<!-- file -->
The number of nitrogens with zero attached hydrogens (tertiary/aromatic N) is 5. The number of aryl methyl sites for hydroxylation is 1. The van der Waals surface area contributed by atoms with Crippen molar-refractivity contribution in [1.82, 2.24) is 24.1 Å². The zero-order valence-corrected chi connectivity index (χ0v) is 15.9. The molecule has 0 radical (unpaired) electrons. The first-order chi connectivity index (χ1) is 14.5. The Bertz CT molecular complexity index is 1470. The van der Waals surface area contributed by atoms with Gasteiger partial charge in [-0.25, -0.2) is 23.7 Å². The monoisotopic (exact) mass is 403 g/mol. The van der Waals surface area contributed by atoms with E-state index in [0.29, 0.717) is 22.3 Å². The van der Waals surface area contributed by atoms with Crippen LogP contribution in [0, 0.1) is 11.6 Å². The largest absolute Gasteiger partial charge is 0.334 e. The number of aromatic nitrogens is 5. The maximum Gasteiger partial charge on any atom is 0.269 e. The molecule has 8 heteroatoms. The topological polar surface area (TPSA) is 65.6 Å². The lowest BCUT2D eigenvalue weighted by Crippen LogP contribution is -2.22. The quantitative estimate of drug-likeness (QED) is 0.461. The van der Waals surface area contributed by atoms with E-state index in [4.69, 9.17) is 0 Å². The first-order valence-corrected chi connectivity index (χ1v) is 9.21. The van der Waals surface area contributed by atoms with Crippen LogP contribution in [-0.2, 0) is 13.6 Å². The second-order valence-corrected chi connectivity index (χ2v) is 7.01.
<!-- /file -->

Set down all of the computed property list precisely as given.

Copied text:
The number of nitrogens with zero attached hydrogens (tertiary/aromatic N) is 5. The number of aryl methyl sites for hydroxylation is 1. The van der Waals surface area contributed by atoms with Crippen molar-refractivity contribution in [1.82, 2.24) is 24.1 Å². The zero-order valence-corrected chi connectivity index (χ0v) is 15.9. The molecule has 0 radical (unpaired) electrons. The first-order chi connectivity index (χ1) is 14.5. The Bertz CT molecular complexity index is 1470. The van der Waals surface area contributed by atoms with Gasteiger partial charge in [-0.25, -0.2) is 23.7 Å². The monoisotopic (exact) mass is 403 g/mol. The van der Waals surface area contributed by atoms with E-state index in [0.29, 0.717) is 22.3 Å². The van der Waals surface area contributed by atoms with Crippen LogP contribution in [0, 0.1) is 11.6 Å². The largest absolute Gasteiger partial charge is 0.334 e. The number of aromatic nitrogens is 5. The maximum Gasteiger partial charge on any atom is 0.269 e. The molecule has 8 heteroatoms. The topological polar surface area (TPSA) is 65.6 Å². The lowest BCUT2D eigenvalue weighted by Crippen LogP contribution is -2.22. The quantitative estimate of drug-likeness (QED) is 0.461. The van der Waals surface area contributed by atoms with E-state index in [4.69, 9.17) is 0 Å². The first-order valence-corrected chi connectivity index (χ1v) is 9.21. The van der Waals surface area contributed by atoms with Crippen LogP contribution in [-0.2, 0) is 13.6 Å². The second-order valence-corrected chi connectivity index (χ2v) is 7.01.